Tesco Job Losses
The Taster Magazine Daily Update: Tesco Job Losses
WE DON’T usually write about supermarkets, but signs from the USA have hinted of — hopefully — a sea change in the way people shop for food. When even Americans turn away from cheap packaged foods, you know something’s up. Significant ripples were caused when ConAgra (giant US food-packaging company) reduced its profit forecast in February. Reuters commented: “ConAgra, like other processed food companies, has been cutting costs as consumers shift to foods that are perceived as healthier, such as organic products.” Kellogs and Kraft also reported falling profits. In contrast, Mother Jones has reported that sales of fresh foods farmers’ markets and local food distribution schemes are all booming in the US. Imagine!
In the past at least, Americans have famously been more comfortable with junk food than the Brits. Spray-on cheese and the Candwich (a canned sandwich, designed to fit soda vending machines) could only ever have originated from across the pond. Over here, we know that Tesco et al have faced significant competition from Aldi and Lidl; but The Taster very much hopes that, as in the US, it’s not simply a case of people switching supermarkets. Consider this:
♦ Sales of organic fruit & veg boxes, delivered to customers’ homes, have nearly doubled over the past decade. This, of course, is not counting similar schemes which, although not certified organic, employ small-scale low-intervention farming methods.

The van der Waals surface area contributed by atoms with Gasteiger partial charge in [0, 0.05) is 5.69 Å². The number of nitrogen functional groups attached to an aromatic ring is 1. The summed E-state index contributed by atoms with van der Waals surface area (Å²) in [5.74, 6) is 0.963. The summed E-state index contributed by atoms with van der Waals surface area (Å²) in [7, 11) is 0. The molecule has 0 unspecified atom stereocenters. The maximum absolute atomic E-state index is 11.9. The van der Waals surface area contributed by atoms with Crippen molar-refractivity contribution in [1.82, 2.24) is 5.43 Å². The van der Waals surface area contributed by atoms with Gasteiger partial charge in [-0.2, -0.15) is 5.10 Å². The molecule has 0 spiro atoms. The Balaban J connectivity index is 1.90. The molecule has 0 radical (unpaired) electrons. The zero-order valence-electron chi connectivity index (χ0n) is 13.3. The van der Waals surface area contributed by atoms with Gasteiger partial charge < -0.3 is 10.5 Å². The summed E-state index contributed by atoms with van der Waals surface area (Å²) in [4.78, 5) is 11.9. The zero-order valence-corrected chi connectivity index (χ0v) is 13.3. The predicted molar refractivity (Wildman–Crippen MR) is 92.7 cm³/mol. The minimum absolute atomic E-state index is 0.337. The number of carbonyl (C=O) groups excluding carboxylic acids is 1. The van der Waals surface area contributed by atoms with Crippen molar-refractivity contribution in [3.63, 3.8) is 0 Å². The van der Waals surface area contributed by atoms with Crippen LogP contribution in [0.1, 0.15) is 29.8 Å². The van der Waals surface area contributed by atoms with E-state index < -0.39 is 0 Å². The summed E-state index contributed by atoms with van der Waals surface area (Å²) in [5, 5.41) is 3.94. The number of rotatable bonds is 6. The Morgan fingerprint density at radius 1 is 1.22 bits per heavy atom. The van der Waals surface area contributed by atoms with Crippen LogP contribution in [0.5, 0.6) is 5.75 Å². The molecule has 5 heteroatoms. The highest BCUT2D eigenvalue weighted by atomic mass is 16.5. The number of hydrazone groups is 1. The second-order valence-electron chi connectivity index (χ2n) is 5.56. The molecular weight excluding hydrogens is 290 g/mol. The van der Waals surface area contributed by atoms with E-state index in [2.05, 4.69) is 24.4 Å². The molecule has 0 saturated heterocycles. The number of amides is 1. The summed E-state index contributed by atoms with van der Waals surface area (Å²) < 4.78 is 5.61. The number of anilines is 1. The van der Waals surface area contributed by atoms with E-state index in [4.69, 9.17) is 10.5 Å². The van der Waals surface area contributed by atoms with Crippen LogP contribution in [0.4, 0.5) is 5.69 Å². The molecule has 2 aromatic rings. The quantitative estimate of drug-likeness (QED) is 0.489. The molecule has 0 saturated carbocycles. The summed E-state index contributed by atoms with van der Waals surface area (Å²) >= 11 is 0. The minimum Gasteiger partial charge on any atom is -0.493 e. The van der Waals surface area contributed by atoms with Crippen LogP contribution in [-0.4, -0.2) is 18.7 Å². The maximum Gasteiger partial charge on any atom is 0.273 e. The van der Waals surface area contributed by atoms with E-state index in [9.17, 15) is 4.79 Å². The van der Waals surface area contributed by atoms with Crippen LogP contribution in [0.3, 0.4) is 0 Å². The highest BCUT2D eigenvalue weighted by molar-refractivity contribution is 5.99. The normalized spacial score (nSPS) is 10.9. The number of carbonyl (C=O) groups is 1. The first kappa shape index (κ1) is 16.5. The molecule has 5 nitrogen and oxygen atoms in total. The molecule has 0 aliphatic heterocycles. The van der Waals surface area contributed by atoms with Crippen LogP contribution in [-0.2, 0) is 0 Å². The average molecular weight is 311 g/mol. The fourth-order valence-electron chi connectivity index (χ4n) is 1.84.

♦ Around 750 farmers’ markets have set up since the Bath market paved the way in 1997. (To put that into perspective, Waitrose took 90 years to build up 300 UK branches.)
♦ Dedicated food & drink festivals now number hundreds and routinely attract tens of thousands of visitors.
♦ Increasing numbers of speciality food producers are selling direct to the public online, no longer tied to the necessity to buy a shop or find a distributor. (Our upcoming summer issue includes a taste test of several gourmet curry Spice Mixes, all available online.)
♦ The streetfood revolution is going great guns in London, reflecting and being fuelled by several social trends as well as gourmandism.
The above reflects a lot of money spent on non-supermarket foods. Which means a lot of money spent on small food producers and vendors, small farms, their employees, and their employees’ families.
One thing works against the perceived success of these ventures: their quantifiability. It’s difficult to establish whether 200 people ate burgers at a streetfood market, and subsequently failed to stock up on burgers in the supermarket. But it’s easy for a supermarket to announce a drop in burger sales. That doesn’t mean several streetfood burger vendors aren’t doing a roaring trade, and thinking of branching out into Speciality Sliders.
The cry now is that Tesco’s decline has led to the loss of hundreds of potential jobs in Wolverhampton. Because Tesco is a single entity, this is very easy to present as a stark loss. But, while we feel sorry for anyone directly affected, we hope very much that Wolverhampton finds a better way forward than relying on a giant supermarket for its rescue. As an alternative, how about local businesspeople creating jobs for themselves, employing their friends and being supported by their own community? We think they’ll find there is all the difference in the world between stacking shelves for yourself, and stacking shelves for Tesco.
Still having fun finding favourite foodie vids for our YouTube channel. Try Bill Bailey’s thoughts upon kebab photography:
Have a great Wednesday,